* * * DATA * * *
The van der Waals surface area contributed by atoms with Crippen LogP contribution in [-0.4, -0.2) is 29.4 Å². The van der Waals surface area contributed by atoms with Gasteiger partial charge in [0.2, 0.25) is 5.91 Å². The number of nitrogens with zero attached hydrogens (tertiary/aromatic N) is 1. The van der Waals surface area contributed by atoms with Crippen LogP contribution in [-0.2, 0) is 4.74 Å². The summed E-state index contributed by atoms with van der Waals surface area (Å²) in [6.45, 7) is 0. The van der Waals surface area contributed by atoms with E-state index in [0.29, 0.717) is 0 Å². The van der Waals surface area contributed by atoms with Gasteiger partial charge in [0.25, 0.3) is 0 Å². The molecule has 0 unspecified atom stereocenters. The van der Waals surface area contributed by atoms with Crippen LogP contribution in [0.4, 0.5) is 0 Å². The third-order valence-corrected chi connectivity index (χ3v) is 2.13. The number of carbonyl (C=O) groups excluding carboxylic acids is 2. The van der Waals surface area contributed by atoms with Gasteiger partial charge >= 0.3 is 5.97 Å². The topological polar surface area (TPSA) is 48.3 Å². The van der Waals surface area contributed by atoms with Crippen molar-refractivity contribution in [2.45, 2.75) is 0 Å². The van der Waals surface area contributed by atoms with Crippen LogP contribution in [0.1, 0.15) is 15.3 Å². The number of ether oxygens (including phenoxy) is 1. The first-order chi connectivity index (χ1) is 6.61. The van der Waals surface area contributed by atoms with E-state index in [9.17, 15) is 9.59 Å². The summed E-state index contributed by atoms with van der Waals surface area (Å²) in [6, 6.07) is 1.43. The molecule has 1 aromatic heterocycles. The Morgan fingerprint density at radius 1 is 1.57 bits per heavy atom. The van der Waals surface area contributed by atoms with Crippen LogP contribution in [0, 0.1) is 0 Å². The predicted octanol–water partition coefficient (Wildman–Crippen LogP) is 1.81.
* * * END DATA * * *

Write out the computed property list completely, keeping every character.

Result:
The van der Waals surface area contributed by atoms with Crippen LogP contribution in [-0.4, -0.2) is 29.4 Å². The van der Waals surface area contributed by atoms with Gasteiger partial charge in [0.2, 0.25) is 5.91 Å². The number of nitrogens with zero attached hydrogens (tertiary/aromatic N) is 1. The van der Waals surface area contributed by atoms with Crippen LogP contribution in [-0.2, 0) is 4.74 Å². The summed E-state index contributed by atoms with van der Waals surface area (Å²) in [6.45, 7) is 0. The van der Waals surface area contributed by atoms with E-state index in [0.29, 0.717) is 0 Å². The van der Waals surface area contributed by atoms with Gasteiger partial charge in [0.25, 0.3) is 0 Å². The molecule has 0 unspecified atom stereocenters. The van der Waals surface area contributed by atoms with Crippen LogP contribution in [0.4, 0.5) is 0 Å². The third-order valence-corrected chi connectivity index (χ3v) is 2.13. The number of carbonyl (C=O) groups excluding carboxylic acids is 2. The van der Waals surface area contributed by atoms with Gasteiger partial charge >= 0.3 is 5.97 Å². The topological polar surface area (TPSA) is 48.3 Å². The van der Waals surface area contributed by atoms with Crippen molar-refractivity contribution in [2.45, 2.75) is 0 Å². The van der Waals surface area contributed by atoms with Crippen LogP contribution in [0.1, 0.15) is 15.3 Å². The number of ether oxygens (including phenoxy) is 1. The first-order chi connectivity index (χ1) is 6.61. The van der Waals surface area contributed by atoms with E-state index in [9.17, 15) is 9.59 Å². The summed E-state index contributed by atoms with van der Waals surface area (Å²) in [6, 6.07) is 1.43. The molecule has 1 aromatic heterocycles. The Morgan fingerprint density at radius 1 is 1.57 bits per heavy atom. The van der Waals surface area contributed by atoms with Crippen LogP contribution in [0, 0.1) is 0 Å². The predicted octanol–water partition coefficient (Wildman–Crippen LogP) is 1.81.